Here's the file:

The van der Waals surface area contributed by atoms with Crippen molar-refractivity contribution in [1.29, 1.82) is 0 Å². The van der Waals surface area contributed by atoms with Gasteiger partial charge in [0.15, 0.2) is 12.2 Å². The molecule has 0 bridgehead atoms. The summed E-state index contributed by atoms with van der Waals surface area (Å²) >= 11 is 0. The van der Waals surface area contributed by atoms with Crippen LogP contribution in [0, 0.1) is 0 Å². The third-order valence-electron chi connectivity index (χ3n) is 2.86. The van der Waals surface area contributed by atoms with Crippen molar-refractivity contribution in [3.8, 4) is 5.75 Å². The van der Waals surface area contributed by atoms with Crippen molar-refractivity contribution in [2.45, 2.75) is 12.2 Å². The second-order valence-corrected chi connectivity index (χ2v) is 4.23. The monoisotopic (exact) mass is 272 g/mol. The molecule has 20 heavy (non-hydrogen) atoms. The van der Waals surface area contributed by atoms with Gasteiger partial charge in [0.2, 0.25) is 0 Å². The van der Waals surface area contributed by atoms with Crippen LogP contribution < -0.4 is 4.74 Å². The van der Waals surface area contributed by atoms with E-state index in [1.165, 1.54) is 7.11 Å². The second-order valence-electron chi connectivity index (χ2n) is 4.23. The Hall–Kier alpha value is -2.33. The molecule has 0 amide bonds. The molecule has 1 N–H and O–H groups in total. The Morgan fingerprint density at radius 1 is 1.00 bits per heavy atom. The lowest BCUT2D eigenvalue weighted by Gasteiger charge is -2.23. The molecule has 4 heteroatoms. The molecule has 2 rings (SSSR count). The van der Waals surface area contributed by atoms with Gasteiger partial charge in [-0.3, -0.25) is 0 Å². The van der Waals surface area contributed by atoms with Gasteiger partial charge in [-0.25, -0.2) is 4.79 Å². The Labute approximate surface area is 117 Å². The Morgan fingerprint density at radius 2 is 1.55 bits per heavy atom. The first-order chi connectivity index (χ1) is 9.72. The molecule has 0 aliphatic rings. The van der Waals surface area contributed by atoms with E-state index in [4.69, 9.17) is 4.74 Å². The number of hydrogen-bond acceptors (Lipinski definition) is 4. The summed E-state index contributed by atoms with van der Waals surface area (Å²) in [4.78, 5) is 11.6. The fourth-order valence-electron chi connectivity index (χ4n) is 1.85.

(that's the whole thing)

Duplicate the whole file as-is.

The van der Waals surface area contributed by atoms with Crippen molar-refractivity contribution in [1.29, 1.82) is 0 Å². The van der Waals surface area contributed by atoms with Gasteiger partial charge in [0.15, 0.2) is 12.2 Å². The molecule has 0 bridgehead atoms. The summed E-state index contributed by atoms with van der Waals surface area (Å²) >= 11 is 0. The van der Waals surface area contributed by atoms with Crippen LogP contribution in [0, 0.1) is 0 Å². The third-order valence-electron chi connectivity index (χ3n) is 2.86. The van der Waals surface area contributed by atoms with Crippen molar-refractivity contribution in [3.8, 4) is 5.75 Å². The van der Waals surface area contributed by atoms with Crippen molar-refractivity contribution in [2.45, 2.75) is 12.2 Å². The second-order valence-corrected chi connectivity index (χ2v) is 4.23. The monoisotopic (exact) mass is 272 g/mol. The molecule has 20 heavy (non-hydrogen) atoms. The van der Waals surface area contributed by atoms with Gasteiger partial charge in [0.2, 0.25) is 0 Å². The van der Waals surface area contributed by atoms with Crippen LogP contribution < -0.4 is 4.74 Å². The van der Waals surface area contributed by atoms with E-state index in [1.165, 1.54) is 7.11 Å². The second-order valence-electron chi connectivity index (χ2n) is 4.23. The Hall–Kier alpha value is -2.33. The molecule has 0 amide bonds. The molecule has 1 N–H and O–H groups in total. The Morgan fingerprint density at radius 1 is 1.00 bits per heavy atom. The lowest BCUT2D eigenvalue weighted by Gasteiger charge is -2.23. The molecule has 4 heteroatoms. The molecule has 2 rings (SSSR count). The van der Waals surface area contributed by atoms with Gasteiger partial charge in [-0.3, -0.25) is 0 Å². The van der Waals surface area contributed by atoms with Gasteiger partial charge in [-0.25, -0.2) is 4.79 Å². The Labute approximate surface area is 117 Å². The Morgan fingerprint density at radius 2 is 1.55 bits per heavy atom. The first-order chi connectivity index (χ1) is 9.72. The molecule has 0 aliphatic rings. The van der Waals surface area contributed by atoms with E-state index in [4.69, 9.17) is 4.74 Å². The number of hydrogen-bond acceptors (Lipinski definition) is 4. The summed E-state index contributed by atoms with van der Waals surface area (Å²) in [4.78, 5) is 11.6. The fourth-order valence-electron chi connectivity index (χ4n) is 1.85.